As with all such proposals there is a vigorous lobby against change. We are encouraging everyone who lives in the area, or is affected by the changes, or who would like safer streets in their area, to contact the key six councillors to show their support. We’ve made it easy for you with this button which will open an email with all the info ready for you to add any comments.

Email the Councillors [add your name and comment]

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Joint Spatial Plan and Transport Study Consultation – have your say

Update  West of England Joint Transport Study Consultation Nov 2016 – our response

Will Greater Bristol ever become a true Cycling City? The Joint Spatial Plan sets out how to build 85,000 new houses and the modern transport links for a growing region over the next 20 years. It’s out for consultation until 19th December but even Bristol Mayor Marvin Rees is calling for more ambition.

Overall we feel not much has changed since our initial response in January Joint Spatial Plan and Joint Transport Study – our response. We encourage everyone to respond to the sensible questions in the consultation and to read the Transport Vision Summary Document. Some points we picked up:

  • current mode share of cars is 55% but needs to fall to 43% just to keep congestion at current level.
  • The study makes use of an  iconic image that says it all really.
  • Distance is critical for walking & cycling. Quality is next. Unless the Spatial Plan reduces the need for longer commutes it will be impossible for large numbers to make healthy & sustainable transport choices.
  • Total investment of £7.5 billion Transport Vision for delivery over the next twenty years, £0.4 billion for walking/cycling.
  • Proposal for ‘more strategic  cycling and walking corridors with better infrastructure’ is welcome but only by taking a whole carriageway corridor approach will change be possible.
  • There is a promising statement that ‘diversion of through traffic movements frees up highway space for sustainable transport modes’
  • Overall it appears that there is a projected increase in active travel modes by only 6% over the whole period. We consider this to be hopelessly inadequate to the scale of the health challenge we face.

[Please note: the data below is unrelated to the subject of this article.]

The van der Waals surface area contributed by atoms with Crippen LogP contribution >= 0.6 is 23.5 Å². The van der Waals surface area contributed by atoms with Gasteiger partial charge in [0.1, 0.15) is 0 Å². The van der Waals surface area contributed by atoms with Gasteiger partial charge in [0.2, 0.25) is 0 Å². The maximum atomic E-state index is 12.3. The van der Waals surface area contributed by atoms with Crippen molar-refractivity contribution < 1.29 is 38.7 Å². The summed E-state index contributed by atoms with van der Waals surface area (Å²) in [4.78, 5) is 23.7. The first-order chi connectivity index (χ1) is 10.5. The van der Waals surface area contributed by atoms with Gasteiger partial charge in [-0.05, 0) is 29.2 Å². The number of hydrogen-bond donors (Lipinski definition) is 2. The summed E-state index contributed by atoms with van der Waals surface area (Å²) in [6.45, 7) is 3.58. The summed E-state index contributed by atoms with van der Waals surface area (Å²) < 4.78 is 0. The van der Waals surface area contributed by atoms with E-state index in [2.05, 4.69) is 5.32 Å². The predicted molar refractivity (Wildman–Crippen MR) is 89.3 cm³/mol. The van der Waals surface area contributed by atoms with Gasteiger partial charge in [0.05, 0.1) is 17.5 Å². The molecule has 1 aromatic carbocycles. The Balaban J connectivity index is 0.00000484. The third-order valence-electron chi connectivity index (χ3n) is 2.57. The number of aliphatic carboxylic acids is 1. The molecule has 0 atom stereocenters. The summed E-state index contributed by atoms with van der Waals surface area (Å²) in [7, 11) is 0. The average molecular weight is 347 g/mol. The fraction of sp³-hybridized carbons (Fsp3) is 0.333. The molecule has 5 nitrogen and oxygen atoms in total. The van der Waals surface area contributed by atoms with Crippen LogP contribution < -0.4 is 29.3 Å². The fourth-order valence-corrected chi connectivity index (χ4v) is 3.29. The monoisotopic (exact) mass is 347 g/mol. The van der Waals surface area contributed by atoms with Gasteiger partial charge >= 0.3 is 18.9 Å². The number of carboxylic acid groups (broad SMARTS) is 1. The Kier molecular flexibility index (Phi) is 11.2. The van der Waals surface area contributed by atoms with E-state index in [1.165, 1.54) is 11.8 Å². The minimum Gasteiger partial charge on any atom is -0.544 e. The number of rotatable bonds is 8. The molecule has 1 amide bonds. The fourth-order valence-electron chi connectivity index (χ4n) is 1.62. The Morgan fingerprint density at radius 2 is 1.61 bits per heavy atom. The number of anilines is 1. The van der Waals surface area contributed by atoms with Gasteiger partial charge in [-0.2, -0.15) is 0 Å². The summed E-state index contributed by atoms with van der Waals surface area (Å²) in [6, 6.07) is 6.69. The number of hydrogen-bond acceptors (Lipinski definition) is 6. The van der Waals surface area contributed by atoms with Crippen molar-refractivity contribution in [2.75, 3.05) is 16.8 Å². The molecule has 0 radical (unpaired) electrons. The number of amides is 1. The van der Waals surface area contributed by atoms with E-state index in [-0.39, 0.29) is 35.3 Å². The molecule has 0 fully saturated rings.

There is a consultation video and some Frequently Asked Questions which provide more information and an overview of the issues. These are the main questions in the consultation:

  • The level of ambition in the Transport Vision, is it about right, too ambitious or not ambitious enough?
  • Whether the balance between different transport modes is right? Is there too much emphasis on public transport and cycling, or not enough?
  • How best to manage traffic? How radical should we be in our treatment of `through’ traffic?
  • What our options are to raise funds to deliver the Transport Vision?
  • What infrastructure should be provided to support the emerging development locations: schools, libraries, utilities (including broadband) and transport?

There’s a lot of good information on current levels of cycling in the 2015 report Bike Life – Taking the pulse of bike life in Bristol.

At the same time you should also respond to the Bristol Council Corporate Strategy consultation 2017-2022 – good for cycling?.

This graph shows the travel modes that a sensible transport policy would enable people to choose. At present our view is that it’s the hostility of the cycling environment that means this mode above all others is vastly underused.



There is a transport and infrastructure workshop on Wednesday 7 December 10.30am-12.30pm at MShed, Princes Wharf, Wapping Rd, Bristol BS1 4RN. You will need to register your free place.


There will be further discussion on the Bristol Cycling Campaign response to this consultation at the December meeting of our Infrastructure Forum on Thursday 8th Dec, see our  Diary page.

Bristol Council Corporate Strategy consultation 2017-2022 – good for cycling?

Bristol Council has published the Corporate Strategy consultation 2017-2022. There are immensely hard choices to be made. Traditionally this means that those at the bottom of the pile are hit hardest. In transport terms, this means those who choose the cheapest and healthiest options of walking and cycling.

What does the strategy have say about cycling?

[bs_notification type=”danger” dismissible=”false”]Headline Action: Use the consultation to ask that walking and cycling be considered as strategic priorities rather than afterthoughts.[/bs_notification]

Mayor Marvin Rees places equality and health at the centre of his plans, and aims to “improve our transport to connect people to opportunity and tackle congestion”. In his ‘open letter to Bristol‘ he says:

We need to develop an understanding of where we want the city to be in four years and beyond and ensure we have the council operating in a way that will get us there. […] We have to reinvent the role of Bristol City Council in light of the available finances. It must maintain its leadership role and must continue to fight for good outcomes for people from the city. But we will have to work in new ways. This includes taking a strategic approach to identify what can be done better and more cost effectively.